It’s been a while since I wrote about the crazy drivers I encounter. I’ve been saving notes as I go, but I haven’t been in the mood to share any of those stories…until today. That’s because, in addition to two remarkably stupid drivers that I encountered recently, a third may have saved my life. OK, that might be a bit of hyperbole, but I’m pretty sure he saved me from an accident. Let’s start with the nutjobs who almost cost people their lives/cars/sanity and end with the wingnut who unwittingly helped me.
I-291 / RT-5 Interchange
My evening commute brings me north on Connecticut Route-5 as far as Interstate 291. I-291 offers one of five bridges via which I can cross the Connecticut River. It’s not the “fastest” route but it’s the route that offers the most reliably consistent driving time and the one that lets me keep moving. As indicated in the illustrations, I need to proceed under I-291 and take the on-ramp to the westbound lanes (to the left in the drawings).
Two weeks ago, I was stopped at the red light on the south side of I-291. I was in the second lane from the left, which is the left-most travel lane. The left lane at the intersection turns left onto the eastbound ramp to I-291. The green arrow lit up for that lane, and cars began to turn. The arrow turned yellow very quickly. One more car scooted through, and as the light was turning red, someone who remembers what a red light means, stopped beside me.
A guy coming up behind the guy who stopped, apparently was planning to run through the red light. He honked, swerved to the right – proceeded behind me into the right travel lane – drove into the intersection where he turned left in front of me and onto the ramp.
Mass Pike Madness
On my way home from Boston last week, I was driving in the right lane on the Mass Pike as I passed a rest-area. I saw two cars leaving the rest-area. There was a lot of traffic on the Pike, but there was no one behind me in the right lane. I saw an opportunity to merge into the center lane, to give these folks a chance to enter the highway. My merging opened up a long stretch of highway in the right lane. Despite the relatively obvious reason why I had merged, a guy several cars back in the center lane, merged right and blew by all of us. He forced one of the cars merging from the rest-area back onto the end of the ramp and actually onto the shoulder, as the ramp was ending.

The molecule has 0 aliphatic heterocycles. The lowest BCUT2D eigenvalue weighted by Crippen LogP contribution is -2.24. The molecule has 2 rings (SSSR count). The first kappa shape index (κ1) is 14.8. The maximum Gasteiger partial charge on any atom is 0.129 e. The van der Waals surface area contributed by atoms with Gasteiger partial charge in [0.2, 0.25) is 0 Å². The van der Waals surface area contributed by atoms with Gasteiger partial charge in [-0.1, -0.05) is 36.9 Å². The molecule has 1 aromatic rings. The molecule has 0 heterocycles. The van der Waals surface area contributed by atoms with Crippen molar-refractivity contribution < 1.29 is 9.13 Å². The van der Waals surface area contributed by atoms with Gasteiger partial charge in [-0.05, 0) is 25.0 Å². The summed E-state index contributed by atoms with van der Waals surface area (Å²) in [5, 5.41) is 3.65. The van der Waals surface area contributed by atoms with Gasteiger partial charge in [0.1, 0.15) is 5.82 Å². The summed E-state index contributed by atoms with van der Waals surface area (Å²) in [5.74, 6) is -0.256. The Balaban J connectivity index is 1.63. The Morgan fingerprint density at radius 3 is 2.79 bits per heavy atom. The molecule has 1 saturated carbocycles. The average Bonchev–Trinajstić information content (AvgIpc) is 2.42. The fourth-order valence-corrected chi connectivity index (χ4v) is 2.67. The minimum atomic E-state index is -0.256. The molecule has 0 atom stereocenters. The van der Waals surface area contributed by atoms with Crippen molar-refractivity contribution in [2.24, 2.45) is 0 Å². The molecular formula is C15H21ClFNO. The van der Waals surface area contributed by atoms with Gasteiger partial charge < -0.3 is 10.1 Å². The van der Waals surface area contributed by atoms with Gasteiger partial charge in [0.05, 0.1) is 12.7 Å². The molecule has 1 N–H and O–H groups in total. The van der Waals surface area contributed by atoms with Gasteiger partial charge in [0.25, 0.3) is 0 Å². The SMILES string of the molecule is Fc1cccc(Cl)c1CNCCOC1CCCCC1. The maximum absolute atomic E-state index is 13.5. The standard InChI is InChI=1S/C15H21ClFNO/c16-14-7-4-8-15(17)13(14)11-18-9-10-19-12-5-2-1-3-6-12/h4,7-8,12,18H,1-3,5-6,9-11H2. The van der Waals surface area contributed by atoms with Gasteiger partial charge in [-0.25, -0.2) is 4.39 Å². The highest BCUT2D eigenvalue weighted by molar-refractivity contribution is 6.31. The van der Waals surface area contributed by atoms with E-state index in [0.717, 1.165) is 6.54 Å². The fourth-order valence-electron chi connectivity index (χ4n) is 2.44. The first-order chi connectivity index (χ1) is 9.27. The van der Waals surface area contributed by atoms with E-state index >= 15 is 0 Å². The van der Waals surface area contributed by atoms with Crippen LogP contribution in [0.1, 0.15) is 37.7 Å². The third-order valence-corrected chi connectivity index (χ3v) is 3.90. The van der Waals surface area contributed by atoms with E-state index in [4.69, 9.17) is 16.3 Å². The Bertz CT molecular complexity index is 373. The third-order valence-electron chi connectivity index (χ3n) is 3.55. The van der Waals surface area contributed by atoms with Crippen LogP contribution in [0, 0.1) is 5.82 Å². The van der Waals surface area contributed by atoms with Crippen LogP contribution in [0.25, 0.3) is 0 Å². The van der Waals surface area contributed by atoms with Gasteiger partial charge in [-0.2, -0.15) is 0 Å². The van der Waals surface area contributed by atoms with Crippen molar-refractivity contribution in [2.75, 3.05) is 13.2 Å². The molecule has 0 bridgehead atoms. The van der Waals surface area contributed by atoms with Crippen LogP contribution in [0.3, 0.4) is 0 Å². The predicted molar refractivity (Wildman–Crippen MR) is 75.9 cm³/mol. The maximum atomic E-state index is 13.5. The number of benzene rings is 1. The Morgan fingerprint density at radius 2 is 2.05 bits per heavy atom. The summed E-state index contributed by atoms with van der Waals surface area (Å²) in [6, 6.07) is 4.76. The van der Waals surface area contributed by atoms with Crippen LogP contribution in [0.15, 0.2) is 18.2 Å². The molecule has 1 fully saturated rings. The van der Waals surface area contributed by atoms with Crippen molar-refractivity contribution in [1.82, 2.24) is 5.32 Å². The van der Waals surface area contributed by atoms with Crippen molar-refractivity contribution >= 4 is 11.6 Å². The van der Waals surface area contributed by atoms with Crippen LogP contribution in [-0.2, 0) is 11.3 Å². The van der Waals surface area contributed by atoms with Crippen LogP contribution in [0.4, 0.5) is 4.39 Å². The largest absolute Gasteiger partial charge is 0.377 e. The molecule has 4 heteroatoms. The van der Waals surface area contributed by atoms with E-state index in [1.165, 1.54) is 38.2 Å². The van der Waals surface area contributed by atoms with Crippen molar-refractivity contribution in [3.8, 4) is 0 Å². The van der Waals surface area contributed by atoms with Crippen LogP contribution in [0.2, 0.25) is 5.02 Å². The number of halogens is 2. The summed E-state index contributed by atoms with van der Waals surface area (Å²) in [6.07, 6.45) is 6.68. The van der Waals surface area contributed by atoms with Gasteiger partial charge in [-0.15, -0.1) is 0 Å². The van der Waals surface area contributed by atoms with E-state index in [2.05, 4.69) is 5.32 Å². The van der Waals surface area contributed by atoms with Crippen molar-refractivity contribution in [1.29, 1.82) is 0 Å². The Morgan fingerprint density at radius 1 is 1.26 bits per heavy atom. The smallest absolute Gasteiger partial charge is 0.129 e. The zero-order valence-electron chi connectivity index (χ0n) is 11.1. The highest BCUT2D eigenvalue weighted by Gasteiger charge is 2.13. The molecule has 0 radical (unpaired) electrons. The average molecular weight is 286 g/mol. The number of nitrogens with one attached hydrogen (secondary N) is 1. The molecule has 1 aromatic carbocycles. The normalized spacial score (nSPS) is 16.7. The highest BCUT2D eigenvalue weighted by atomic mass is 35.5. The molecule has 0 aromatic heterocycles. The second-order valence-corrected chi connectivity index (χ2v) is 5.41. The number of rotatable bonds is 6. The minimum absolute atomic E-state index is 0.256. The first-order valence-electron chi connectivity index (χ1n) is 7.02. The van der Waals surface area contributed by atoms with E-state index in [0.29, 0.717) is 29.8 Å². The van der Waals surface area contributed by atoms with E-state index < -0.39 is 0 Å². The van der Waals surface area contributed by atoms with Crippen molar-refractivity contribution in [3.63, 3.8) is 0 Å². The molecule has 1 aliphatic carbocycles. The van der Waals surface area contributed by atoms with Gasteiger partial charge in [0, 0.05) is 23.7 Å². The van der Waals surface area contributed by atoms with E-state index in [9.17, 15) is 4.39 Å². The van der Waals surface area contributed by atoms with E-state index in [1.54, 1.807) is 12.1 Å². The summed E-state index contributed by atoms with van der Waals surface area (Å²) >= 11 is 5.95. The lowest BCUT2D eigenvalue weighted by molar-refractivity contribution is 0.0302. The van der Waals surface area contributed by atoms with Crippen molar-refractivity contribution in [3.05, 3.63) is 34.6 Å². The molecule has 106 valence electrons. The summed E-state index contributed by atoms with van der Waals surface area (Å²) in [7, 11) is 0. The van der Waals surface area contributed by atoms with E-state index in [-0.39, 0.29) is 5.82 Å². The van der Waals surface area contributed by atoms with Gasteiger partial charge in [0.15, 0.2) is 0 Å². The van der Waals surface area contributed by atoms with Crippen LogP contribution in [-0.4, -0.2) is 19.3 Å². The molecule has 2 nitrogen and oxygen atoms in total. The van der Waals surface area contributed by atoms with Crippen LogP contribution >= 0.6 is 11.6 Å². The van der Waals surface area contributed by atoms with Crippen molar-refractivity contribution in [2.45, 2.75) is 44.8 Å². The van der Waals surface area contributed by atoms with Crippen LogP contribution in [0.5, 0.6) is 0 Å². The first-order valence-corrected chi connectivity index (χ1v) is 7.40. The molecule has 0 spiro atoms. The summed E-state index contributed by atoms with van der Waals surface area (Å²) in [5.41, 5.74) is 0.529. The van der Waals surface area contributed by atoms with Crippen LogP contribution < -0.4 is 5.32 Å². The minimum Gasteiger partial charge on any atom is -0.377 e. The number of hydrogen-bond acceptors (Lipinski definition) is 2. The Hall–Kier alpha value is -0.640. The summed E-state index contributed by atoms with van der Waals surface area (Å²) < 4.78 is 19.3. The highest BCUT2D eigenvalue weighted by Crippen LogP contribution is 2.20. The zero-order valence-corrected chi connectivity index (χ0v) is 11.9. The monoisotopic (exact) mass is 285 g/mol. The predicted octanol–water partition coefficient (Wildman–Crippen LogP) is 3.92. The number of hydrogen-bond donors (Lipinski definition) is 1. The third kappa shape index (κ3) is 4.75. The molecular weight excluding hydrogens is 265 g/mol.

On Friday, I was driving north on I-91 toward Hartford, planning to continue north on I-91. I say “planning” because this interchange is one of the worst in the nation, and it isn’t easy to do what you want. As you’re coming north, you have to change lanes a few times in order to stay in the northbound lanes. I was approaching the point where I needed to, as Greta my GPS would say, “be in either of the two right lanes.” I was in the third lane from the right. I had my eyes on a gap forming behind me in the next lane to the right. I had my signal on. I was ready to make my move when a jerk in the far-right lane decided to pass the guy in front of him and take my slot.
“It’s OK,” I thought. Although the signs don’t point it out, the lane I was in leads to an on-ramp to I-91 north about ¾ of mile farther up. As I was proceeding toward that ramp, my car died. Not sputtered. Not chugged. DIED. Everything off. No power steering, no power brakes, no lights, nothing! As I was rapidly losing speed, I did my best to get as far to the right as I could. There are no shoulders in the underpass in which I came to a stop. There’s also nowhere to walk. I was pretty sure I was going to get hit, but since there was very little traffic in this area, I survived without incident. My car eventually started, and I drove it to my mechanic. Had I managed to make that merge, it’s hard to imagine a scenario where I would not have caused a pretty big accident.
Since you’ve seen a bunch of illustrations, I’ll just add a few pictures from my walk with Maddie.